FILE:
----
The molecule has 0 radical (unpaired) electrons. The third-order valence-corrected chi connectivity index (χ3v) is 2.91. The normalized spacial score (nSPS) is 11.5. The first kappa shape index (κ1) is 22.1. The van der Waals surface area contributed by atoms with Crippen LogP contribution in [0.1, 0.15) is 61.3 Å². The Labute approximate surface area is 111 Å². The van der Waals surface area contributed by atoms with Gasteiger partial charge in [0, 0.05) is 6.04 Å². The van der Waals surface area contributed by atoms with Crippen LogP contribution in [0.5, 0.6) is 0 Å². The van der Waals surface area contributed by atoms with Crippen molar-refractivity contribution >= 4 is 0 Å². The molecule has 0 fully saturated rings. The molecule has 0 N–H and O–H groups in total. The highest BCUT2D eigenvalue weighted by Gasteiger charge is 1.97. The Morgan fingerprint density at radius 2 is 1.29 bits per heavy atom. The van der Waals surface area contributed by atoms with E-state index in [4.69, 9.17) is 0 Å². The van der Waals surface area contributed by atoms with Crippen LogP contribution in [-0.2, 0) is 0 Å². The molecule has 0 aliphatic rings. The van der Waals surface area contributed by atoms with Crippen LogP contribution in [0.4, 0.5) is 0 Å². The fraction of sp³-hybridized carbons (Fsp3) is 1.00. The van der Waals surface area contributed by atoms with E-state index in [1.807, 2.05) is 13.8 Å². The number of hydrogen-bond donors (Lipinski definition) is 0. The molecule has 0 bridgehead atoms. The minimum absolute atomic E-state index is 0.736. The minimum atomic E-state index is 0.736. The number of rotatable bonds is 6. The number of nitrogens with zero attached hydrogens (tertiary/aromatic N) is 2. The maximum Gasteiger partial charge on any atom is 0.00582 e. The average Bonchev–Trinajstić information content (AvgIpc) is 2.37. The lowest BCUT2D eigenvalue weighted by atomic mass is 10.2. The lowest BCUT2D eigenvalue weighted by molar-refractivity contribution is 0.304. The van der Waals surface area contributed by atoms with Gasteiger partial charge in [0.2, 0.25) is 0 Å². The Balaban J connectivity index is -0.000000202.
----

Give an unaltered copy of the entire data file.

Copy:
The molecule has 0 radical (unpaired) electrons. The third-order valence-corrected chi connectivity index (χ3v) is 2.91. The normalized spacial score (nSPS) is 11.5. The first kappa shape index (κ1) is 22.1. The van der Waals surface area contributed by atoms with Crippen LogP contribution in [0.1, 0.15) is 61.3 Å². The Labute approximate surface area is 111 Å². The van der Waals surface area contributed by atoms with Gasteiger partial charge in [0, 0.05) is 6.04 Å². The van der Waals surface area contributed by atoms with Crippen LogP contribution in [0.5, 0.6) is 0 Å². The van der Waals surface area contributed by atoms with Crippen molar-refractivity contribution >= 4 is 0 Å². The molecule has 0 fully saturated rings. The molecule has 0 N–H and O–H groups in total. The highest BCUT2D eigenvalue weighted by Gasteiger charge is 1.97. The Morgan fingerprint density at radius 2 is 1.29 bits per heavy atom. The van der Waals surface area contributed by atoms with E-state index in [4.69, 9.17) is 0 Å². The van der Waals surface area contributed by atoms with Crippen LogP contribution in [-0.2, 0) is 0 Å². The molecule has 0 aliphatic rings. The van der Waals surface area contributed by atoms with Crippen LogP contribution in [0.4, 0.5) is 0 Å². The fraction of sp³-hybridized carbons (Fsp3) is 1.00. The van der Waals surface area contributed by atoms with E-state index in [1.807, 2.05) is 13.8 Å². The number of hydrogen-bond donors (Lipinski definition) is 0. The molecule has 0 bridgehead atoms. The minimum absolute atomic E-state index is 0.736. The minimum atomic E-state index is 0.736. The number of rotatable bonds is 6. The number of nitrogens with zero attached hydrogens (tertiary/aromatic N) is 2. The maximum Gasteiger partial charge on any atom is 0.00582 e. The average Bonchev–Trinajstić information content (AvgIpc) is 2.37. The lowest BCUT2D eigenvalue weighted by atomic mass is 10.2. The lowest BCUT2D eigenvalue weighted by molar-refractivity contribution is 0.304. The van der Waals surface area contributed by atoms with Gasteiger partial charge in [0.2, 0.25) is 0 Å². The Balaban J connectivity index is -0.000000202.